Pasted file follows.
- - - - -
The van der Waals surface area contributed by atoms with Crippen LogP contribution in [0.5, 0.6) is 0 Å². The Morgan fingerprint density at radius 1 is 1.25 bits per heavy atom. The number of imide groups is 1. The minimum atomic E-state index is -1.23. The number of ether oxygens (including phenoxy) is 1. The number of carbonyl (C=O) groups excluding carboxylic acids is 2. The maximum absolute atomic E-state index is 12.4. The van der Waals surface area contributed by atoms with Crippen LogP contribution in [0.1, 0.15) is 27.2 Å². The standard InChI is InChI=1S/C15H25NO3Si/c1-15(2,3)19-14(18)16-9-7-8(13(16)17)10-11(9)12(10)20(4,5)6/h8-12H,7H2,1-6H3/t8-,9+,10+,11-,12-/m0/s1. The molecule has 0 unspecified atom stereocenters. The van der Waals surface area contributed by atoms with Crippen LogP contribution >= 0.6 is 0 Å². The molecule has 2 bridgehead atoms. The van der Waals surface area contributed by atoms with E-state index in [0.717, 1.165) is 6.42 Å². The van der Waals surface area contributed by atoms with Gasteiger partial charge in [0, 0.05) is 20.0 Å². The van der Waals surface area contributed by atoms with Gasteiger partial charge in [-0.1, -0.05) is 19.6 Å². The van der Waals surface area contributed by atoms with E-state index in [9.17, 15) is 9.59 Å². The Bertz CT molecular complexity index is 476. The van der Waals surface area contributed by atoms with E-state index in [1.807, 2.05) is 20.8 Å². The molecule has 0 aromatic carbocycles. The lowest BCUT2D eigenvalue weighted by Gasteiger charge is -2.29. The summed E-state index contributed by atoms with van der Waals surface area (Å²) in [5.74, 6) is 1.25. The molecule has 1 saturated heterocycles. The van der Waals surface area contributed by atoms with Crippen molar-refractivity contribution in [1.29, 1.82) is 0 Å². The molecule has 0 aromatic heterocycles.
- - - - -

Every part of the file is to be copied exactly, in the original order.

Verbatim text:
The van der Waals surface area contributed by atoms with Crippen LogP contribution in [0.5, 0.6) is 0 Å². The Morgan fingerprint density at radius 1 is 1.25 bits per heavy atom. The number of imide groups is 1. The minimum atomic E-state index is -1.23. The number of ether oxygens (including phenoxy) is 1. The number of carbonyl (C=O) groups excluding carboxylic acids is 2. The maximum absolute atomic E-state index is 12.4. The van der Waals surface area contributed by atoms with Crippen LogP contribution in [0.1, 0.15) is 27.2 Å². The standard InChI is InChI=1S/C15H25NO3Si/c1-15(2,3)19-14(18)16-9-7-8(13(16)17)10-11(9)12(10)20(4,5)6/h8-12H,7H2,1-6H3/t8-,9+,10+,11-,12-/m0/s1. The molecule has 0 unspecified atom stereocenters. The van der Waals surface area contributed by atoms with Crippen LogP contribution >= 0.6 is 0 Å². The molecule has 2 bridgehead atoms. The van der Waals surface area contributed by atoms with E-state index in [0.717, 1.165) is 6.42 Å². The van der Waals surface area contributed by atoms with Gasteiger partial charge in [0, 0.05) is 20.0 Å². The van der Waals surface area contributed by atoms with Gasteiger partial charge in [-0.1, -0.05) is 19.6 Å². The van der Waals surface area contributed by atoms with E-state index in [9.17, 15) is 9.59 Å². The Bertz CT molecular complexity index is 476. The van der Waals surface area contributed by atoms with E-state index in [1.807, 2.05) is 20.8 Å². The molecule has 0 aromatic carbocycles. The lowest BCUT2D eigenvalue weighted by Gasteiger charge is -2.29. The summed E-state index contributed by atoms with van der Waals surface area (Å²) in [5.74, 6) is 1.25. The molecule has 1 saturated heterocycles. The van der Waals surface area contributed by atoms with Crippen molar-refractivity contribution in [1.29, 1.82) is 0 Å². The molecule has 0 aromatic heterocycles.